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Paperchase removes joke Christmas card from sale after outrage from Twitter users

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‘Tis the season to be angry – at least judging by a furious reaction on social media staged by UK’s 2012 Olympic poet Lemm Sissey, after he became aware of a joke Christmas card.

What an Olympic poet is or does aside, clearly it’s a person with enough clout to make Paperchase, originally British, now an international chain of stationery stores, remove the Christmas card in question from in the UK – and apologize.

It might have looked like an innocuous enough card to the average observer: it showed a mother rabbit upset that a bunny had ruined her Christmas-ready and decorated home by spilling milk. Here’s where the joke came in: she is next seen phoning “the orphanage” where the bunny came from, demanding “a f***ing refund.”

You can enjoy it or frown at this type of humor, but most people are likely to ignore it. What Sissey did instead, is go to Twitter, interpret the depiction in the card as mocking the child care system in the UK, of which he had been a beneficiary as youth after his Ethiopian mother immigrated to the UK, got pregnant and eventually put him in foster care.

According to reports, the now 53-year-old used his influence on social media to vent about the card, his own past circumstance of the past (“a that I was alone in the hospital because no one would adopt a ‘colored’ baby. They said they chose me after praying to God and that my mother didn’t want me.”)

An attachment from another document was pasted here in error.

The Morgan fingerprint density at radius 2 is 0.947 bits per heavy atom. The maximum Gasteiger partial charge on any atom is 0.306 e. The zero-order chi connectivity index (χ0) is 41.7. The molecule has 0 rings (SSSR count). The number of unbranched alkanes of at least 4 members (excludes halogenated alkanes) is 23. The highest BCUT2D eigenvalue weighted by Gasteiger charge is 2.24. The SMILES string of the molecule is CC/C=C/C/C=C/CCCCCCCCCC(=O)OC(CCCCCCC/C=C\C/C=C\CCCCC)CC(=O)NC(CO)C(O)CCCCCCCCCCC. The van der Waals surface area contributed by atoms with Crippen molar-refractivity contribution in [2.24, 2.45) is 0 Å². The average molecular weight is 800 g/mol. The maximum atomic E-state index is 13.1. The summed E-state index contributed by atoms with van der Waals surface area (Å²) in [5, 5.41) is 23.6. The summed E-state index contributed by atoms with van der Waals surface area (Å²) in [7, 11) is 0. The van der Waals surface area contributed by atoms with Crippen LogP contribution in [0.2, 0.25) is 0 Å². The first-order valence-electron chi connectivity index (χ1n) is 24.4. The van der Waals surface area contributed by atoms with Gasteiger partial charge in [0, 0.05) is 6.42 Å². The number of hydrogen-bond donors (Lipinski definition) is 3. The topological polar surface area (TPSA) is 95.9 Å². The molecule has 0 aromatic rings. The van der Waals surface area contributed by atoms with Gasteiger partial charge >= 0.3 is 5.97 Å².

Now doubt, that would create a life-long wound in almost any individual, but must it also kill their sense of humor? And are expressions of these highly personal traumas, interpreting, projecting and eventually canceling those that draw the ire of some users for one reason or another, now what Twitter is mostly about?

That, and tightly controlling the political narratives, course.

As for Sissey, he saw nothing funny in the card; though those who did were out to “pour scorn” on children in care (which could be an accusation somebody else might decide is offensive and hold against Sissey.)

Some more highly charged language later, and the author came to point: “To (Paperchase) services, please remove these from sale! You are better than this. You spread a lot of happiness. But this. This is the opposite of what you are about.”

As several other Twitter users joined in this outrage, Paperchase felt it had other choice but to obey and apologize.

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